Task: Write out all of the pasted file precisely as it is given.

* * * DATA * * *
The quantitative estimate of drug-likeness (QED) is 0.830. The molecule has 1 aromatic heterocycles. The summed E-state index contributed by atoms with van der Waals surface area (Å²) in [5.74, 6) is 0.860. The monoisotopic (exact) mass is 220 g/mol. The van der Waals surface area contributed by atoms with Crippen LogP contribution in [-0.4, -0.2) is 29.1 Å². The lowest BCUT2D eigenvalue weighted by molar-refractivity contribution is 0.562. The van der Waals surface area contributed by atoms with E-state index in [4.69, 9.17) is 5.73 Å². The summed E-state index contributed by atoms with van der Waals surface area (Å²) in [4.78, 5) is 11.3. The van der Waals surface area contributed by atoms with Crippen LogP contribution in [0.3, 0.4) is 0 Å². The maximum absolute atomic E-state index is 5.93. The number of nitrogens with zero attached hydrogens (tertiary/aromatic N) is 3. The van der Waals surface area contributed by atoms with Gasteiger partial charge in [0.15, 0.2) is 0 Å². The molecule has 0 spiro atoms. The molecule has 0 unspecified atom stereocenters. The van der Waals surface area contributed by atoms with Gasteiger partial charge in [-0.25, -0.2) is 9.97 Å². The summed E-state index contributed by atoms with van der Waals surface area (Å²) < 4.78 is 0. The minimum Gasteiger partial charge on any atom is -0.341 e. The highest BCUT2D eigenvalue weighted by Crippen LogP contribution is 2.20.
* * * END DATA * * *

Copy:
The quantitative estimate of drug-likeness (QED) is 0.830. The molecule has 1 aromatic heterocycles. The summed E-state index contributed by atoms with van der Waals surface area (Å²) in [5.74, 6) is 0.860. The monoisotopic (exact) mass is 220 g/mol. The van der Waals surface area contributed by atoms with Crippen LogP contribution in [-0.4, -0.2) is 29.1 Å². The lowest BCUT2D eigenvalue weighted by molar-refractivity contribution is 0.562. The van der Waals surface area contributed by atoms with E-state index in [4.69, 9.17) is 5.73 Å². The summed E-state index contributed by atoms with van der Waals surface area (Å²) in [4.78, 5) is 11.3. The van der Waals surface area contributed by atoms with Crippen LogP contribution in [0.3, 0.4) is 0 Å². The maximum absolute atomic E-state index is 5.93. The number of nitrogens with zero attached hydrogens (tertiary/aromatic N) is 3. The van der Waals surface area contributed by atoms with Gasteiger partial charge in [0.15, 0.2) is 0 Å². The molecule has 0 spiro atoms. The molecule has 0 unspecified atom stereocenters. The van der Waals surface area contributed by atoms with Gasteiger partial charge in [-0.25, -0.2) is 9.97 Å². The summed E-state index contributed by atoms with van der Waals surface area (Å²) < 4.78 is 0. The minimum Gasteiger partial charge on any atom is -0.341 e. The highest BCUT2D eigenvalue weighted by Crippen LogP contribution is 2.20.